A Chuck/Amara face-off seems like it would be more of a season finale situation. Especially considering that the outcome of that confrontation was that Amara killed God. The show made it clear that killing either God or Amara would lead to the destruction of reality, and it looks like Amara would rather have that than be caged again. Can’t say I blame her. I don’t like confined spaces either. But killing God is kind of a big deal, and I’m hoping that fact isn’t glossed over in the season finale because it raises several questions. Amara said that Chuck would basically power down over time. How long would it take God to power down? Is what Amara did permanent? Could God recharge himself with souls the same way that Amara did at the beginning of the season? What does a world without God in it look like? How long could the world survive without God? Maybe these are questions the show plans to try and address next season. I don’t know, but they are just a few that popped in my head.

All of this was done effectively and efficiently, but I’m confused about one thing. God’s explanation that Dean couldn’t kill Amara because he didn’t want to. Since when has desire ever had anything to do with killing anyone on this show? I get that Dean and Amara’s situation is kind of different, but it’s also kind of not. The first couple of times Dean had a chance to kill Amara, he couldn’t even raise a weapon against her. However, the last time he tried, he not only raised the weapon against her. He actually tried to stab her, but the blade shattered. So I’m not entirely clear on what Chuck was talking about.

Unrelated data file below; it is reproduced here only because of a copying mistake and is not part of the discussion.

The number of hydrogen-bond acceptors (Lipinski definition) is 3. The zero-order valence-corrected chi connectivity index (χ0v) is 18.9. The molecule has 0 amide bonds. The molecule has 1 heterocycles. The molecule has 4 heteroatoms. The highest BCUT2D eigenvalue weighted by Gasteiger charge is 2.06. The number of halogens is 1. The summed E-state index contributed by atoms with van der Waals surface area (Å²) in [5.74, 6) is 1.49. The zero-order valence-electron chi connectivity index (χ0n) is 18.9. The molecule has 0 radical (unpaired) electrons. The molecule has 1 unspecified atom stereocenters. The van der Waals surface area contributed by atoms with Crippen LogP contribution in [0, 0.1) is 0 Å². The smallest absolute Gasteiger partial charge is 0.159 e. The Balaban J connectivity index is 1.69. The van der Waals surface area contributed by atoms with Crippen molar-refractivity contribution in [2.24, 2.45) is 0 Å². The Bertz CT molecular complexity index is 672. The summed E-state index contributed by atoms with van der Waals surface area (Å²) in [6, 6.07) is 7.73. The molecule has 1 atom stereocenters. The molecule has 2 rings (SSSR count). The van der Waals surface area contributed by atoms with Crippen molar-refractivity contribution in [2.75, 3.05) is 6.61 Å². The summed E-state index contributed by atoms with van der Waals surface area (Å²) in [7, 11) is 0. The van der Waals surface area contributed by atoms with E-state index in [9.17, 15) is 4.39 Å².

All in all, this was a solid lead in to the season finale. Like I said, I think it may have been more dramatic to leave us believing Amara killed Chuck as the season cliffhanger, but I’m not surprised that it looks like Dean will be the one to confront her. I’m also immensely relieved that Sam didn’t take on the MoC. We’ve already had a season and a half of that storyline, and I’m not particularly anxious to revisit it. And while on that subject, what exactly was Sam thinking? He watched The Mark slowly destroy Dean. They know The Mark corrupted Lucifer. He knows the end of that story, and he wants Dean to what? Lock him up for all eternity? What about after Dean dies? Who’s going to keep Sam caged then? And more to the point, how many times does Sam expect Dean to watch him die? At what point does it become cruelty to demand that someone who loves you as much as Dean loves Sam sit by and do nothing while you are slowly destroyed? Dean’s already gone through that at least twice with Sam. Once with the demon blood and once with Sam jumping into the Pit. Dean may have agreed to what Sam wanted, but I honestly don’t think Dean has it in him to go through that again. Next week it looks like our motley crew heads back to the Bunker to regroup and try to work out a new plan. It’s going to need to be a good one. On an adorable note, we all need to stop and appreciate the fact that Chuck made his kids pancakes while drinking from a ‘world’s greatest dad’ mug.